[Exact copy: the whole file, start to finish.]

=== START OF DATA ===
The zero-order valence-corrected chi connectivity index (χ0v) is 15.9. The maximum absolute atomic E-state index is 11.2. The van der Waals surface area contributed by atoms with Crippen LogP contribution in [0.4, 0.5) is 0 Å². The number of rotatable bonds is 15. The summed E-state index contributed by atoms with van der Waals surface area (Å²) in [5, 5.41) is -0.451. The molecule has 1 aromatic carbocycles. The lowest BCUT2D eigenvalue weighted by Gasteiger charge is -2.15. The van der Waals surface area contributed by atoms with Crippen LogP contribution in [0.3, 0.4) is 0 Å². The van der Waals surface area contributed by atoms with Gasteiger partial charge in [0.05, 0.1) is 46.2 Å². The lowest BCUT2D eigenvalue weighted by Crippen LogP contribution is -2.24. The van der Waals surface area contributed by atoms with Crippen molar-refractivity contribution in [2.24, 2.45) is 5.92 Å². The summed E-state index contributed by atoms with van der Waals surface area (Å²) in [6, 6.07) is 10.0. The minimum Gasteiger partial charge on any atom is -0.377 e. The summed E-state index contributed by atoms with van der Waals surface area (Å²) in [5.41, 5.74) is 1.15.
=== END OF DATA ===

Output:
The zero-order valence-corrected chi connectivity index (χ0v) is 15.9. The maximum absolute atomic E-state index is 11.2. The van der Waals surface area contributed by atoms with Crippen LogP contribution in [0.4, 0.5) is 0 Å². The number of rotatable bonds is 15. The summed E-state index contributed by atoms with van der Waals surface area (Å²) in [5, 5.41) is -0.451. The molecule has 1 aromatic carbocycles. The lowest BCUT2D eigenvalue weighted by Gasteiger charge is -2.15. The van der Waals surface area contributed by atoms with Crippen LogP contribution in [0.3, 0.4) is 0 Å². The van der Waals surface area contributed by atoms with Gasteiger partial charge in [0.05, 0.1) is 46.2 Å². The lowest BCUT2D eigenvalue weighted by Crippen LogP contribution is -2.24. The van der Waals surface area contributed by atoms with Crippen molar-refractivity contribution in [2.24, 2.45) is 5.92 Å². The summed E-state index contributed by atoms with van der Waals surface area (Å²) in [6, 6.07) is 10.0. The minimum Gasteiger partial charge on any atom is -0.377 e. The summed E-state index contributed by atoms with van der Waals surface area (Å²) in [5.41, 5.74) is 1.15.